Race/ethnicity and the 2000 census: recommendations for African American and other black populations in the United States.
|Williams, D R
|Jackson, J S
|This commentary considers the implications of the assessment of racial/ethnic status for monitoring the health of African Americans and other Black populations in the United States. It argues that because racial disparities in health and other social indicators persist undiminished, the continued assessment of race is essential. However, efforts must be made to ensure that racial data are of the highest quality. This will require uniform assessment of racial status that includes identifiers for subgroups of the Black population. Research also indicates that the health of multiracial persons varies by maternal race. Thus, efforts to monitor multiracial status should assess the race of both parents. More attention should also be given to analysis and interpretation of racial data and to the collection of additional data that capture characteristics linked to race (such as socioeconomic factors and racism) that may adversely affect health.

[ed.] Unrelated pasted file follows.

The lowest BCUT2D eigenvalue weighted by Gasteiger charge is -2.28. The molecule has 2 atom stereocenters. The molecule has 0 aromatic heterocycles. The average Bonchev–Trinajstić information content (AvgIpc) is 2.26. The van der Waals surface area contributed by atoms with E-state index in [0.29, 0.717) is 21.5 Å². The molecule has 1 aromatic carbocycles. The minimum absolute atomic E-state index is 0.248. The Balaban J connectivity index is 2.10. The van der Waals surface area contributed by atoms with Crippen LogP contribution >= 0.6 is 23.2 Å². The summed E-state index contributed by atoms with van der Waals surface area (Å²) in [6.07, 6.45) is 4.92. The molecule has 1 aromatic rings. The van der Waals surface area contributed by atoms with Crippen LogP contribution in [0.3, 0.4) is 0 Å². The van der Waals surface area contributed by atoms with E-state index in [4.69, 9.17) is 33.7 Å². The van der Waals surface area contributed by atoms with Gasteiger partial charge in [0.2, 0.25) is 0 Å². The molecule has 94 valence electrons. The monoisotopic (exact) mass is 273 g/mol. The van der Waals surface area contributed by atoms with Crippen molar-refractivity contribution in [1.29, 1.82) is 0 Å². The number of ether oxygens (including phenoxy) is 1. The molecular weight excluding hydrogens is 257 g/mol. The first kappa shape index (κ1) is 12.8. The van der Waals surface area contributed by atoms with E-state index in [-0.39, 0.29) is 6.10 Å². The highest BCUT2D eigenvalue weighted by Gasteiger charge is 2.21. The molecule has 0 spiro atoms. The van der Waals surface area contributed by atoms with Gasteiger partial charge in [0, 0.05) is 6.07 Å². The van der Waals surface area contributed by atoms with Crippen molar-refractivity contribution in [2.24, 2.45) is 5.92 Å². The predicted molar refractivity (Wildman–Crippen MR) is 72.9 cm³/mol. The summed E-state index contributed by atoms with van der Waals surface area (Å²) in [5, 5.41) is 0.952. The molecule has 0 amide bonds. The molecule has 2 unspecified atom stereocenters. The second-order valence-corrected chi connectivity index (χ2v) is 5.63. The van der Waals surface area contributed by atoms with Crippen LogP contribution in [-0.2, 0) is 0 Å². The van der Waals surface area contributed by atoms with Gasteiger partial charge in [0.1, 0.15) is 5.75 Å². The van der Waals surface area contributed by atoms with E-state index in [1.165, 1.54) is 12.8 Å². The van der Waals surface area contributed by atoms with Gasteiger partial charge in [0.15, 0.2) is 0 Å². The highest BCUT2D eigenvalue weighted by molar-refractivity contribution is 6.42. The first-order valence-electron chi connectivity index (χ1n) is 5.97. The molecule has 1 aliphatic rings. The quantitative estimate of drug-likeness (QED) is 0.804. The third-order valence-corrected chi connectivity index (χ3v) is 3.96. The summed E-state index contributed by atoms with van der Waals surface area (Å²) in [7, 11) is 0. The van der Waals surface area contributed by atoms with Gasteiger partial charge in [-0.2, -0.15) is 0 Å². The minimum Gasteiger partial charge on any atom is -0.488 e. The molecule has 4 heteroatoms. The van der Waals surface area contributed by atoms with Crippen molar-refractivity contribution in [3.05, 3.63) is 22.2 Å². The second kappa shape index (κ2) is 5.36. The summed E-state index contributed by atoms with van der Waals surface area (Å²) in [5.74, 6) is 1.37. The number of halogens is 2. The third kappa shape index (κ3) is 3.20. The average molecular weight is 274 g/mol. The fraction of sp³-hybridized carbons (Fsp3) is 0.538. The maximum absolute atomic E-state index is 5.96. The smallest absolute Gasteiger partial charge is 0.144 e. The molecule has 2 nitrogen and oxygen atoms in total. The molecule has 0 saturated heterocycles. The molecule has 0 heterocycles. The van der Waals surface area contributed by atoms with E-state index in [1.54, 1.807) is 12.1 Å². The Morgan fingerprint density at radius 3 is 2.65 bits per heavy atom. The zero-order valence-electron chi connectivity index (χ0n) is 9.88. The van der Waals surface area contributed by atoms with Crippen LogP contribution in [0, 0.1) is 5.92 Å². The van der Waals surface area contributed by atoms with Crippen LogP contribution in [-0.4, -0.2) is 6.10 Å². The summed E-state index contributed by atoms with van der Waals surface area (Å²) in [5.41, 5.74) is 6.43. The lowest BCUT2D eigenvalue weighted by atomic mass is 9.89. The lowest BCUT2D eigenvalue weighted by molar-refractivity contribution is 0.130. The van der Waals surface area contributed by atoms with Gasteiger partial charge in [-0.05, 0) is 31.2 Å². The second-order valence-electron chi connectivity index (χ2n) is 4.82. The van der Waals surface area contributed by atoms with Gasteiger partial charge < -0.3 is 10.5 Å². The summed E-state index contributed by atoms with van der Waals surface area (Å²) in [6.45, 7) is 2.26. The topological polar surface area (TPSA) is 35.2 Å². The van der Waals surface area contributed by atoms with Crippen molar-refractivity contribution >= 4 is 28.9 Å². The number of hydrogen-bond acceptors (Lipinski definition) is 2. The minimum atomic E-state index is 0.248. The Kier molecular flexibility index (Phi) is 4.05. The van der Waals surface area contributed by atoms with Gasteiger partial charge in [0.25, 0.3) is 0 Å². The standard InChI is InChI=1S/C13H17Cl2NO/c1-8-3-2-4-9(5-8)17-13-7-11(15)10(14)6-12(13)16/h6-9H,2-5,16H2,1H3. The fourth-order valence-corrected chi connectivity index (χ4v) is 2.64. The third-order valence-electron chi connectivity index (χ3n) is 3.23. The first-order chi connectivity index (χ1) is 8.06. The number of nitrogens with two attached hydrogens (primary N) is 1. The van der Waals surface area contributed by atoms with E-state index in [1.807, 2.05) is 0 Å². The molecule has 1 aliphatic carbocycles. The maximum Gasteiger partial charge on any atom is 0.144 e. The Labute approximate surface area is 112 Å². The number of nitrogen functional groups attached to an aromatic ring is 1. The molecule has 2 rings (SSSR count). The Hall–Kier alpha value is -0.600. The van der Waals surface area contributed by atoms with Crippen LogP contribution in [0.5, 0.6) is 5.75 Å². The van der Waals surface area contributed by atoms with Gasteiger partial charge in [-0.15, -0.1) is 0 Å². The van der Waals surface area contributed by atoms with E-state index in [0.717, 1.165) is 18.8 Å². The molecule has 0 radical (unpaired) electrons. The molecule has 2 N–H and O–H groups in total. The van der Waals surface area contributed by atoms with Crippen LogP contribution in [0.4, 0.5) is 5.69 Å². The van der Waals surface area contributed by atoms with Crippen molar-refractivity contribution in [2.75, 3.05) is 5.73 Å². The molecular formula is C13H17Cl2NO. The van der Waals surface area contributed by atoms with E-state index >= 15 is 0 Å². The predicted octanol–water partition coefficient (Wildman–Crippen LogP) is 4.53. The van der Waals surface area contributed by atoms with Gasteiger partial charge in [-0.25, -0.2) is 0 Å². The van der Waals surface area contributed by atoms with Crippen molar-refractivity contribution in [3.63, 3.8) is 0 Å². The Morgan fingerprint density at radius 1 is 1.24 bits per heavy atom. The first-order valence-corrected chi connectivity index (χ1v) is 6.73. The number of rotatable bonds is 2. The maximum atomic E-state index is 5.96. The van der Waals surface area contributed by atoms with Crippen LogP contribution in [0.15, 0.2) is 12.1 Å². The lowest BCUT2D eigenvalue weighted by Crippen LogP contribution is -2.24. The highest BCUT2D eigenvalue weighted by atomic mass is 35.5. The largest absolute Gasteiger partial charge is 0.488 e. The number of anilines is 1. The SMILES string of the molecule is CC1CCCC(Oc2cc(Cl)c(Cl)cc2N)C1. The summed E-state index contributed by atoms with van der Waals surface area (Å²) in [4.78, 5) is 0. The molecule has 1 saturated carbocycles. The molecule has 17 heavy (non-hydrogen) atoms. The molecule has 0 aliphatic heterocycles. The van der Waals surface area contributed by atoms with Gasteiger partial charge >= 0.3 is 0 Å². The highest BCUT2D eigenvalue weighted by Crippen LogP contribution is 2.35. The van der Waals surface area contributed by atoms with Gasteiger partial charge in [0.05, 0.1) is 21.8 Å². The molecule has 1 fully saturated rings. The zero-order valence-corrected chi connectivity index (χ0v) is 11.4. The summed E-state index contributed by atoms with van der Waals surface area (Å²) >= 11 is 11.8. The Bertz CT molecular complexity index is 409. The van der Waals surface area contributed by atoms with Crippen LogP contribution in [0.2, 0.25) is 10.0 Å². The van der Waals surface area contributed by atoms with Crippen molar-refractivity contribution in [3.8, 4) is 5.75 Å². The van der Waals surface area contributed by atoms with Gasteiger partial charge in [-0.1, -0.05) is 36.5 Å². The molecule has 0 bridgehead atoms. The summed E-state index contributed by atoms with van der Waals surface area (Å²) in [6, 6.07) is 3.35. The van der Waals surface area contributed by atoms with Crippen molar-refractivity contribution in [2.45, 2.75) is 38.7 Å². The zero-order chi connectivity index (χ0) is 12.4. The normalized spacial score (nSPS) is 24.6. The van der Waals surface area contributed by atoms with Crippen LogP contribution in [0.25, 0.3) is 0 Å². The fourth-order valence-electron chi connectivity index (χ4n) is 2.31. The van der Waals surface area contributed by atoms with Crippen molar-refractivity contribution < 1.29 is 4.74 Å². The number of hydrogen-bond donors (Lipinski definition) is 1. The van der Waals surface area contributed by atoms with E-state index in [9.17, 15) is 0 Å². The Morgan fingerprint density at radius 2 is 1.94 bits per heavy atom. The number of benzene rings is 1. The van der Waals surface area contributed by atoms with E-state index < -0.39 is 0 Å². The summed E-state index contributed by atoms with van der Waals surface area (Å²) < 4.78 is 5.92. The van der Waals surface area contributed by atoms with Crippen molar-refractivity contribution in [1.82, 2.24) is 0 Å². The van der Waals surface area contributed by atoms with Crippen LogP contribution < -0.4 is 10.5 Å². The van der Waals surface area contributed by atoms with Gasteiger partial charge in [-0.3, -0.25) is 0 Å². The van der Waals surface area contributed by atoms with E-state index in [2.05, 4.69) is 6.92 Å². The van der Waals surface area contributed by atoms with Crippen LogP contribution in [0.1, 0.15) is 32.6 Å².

|Williams, D R and Jackson, J S (2000) Race/ethnicity and the 2000 census: recommendations for African American and other black populations in the United States. American journal of public health, 90 (11). pp. 1728-1730.
|Eprint ID 3454
|Race/ethnicity and the 2000 census: recommendations for African American and other black populations in the United States.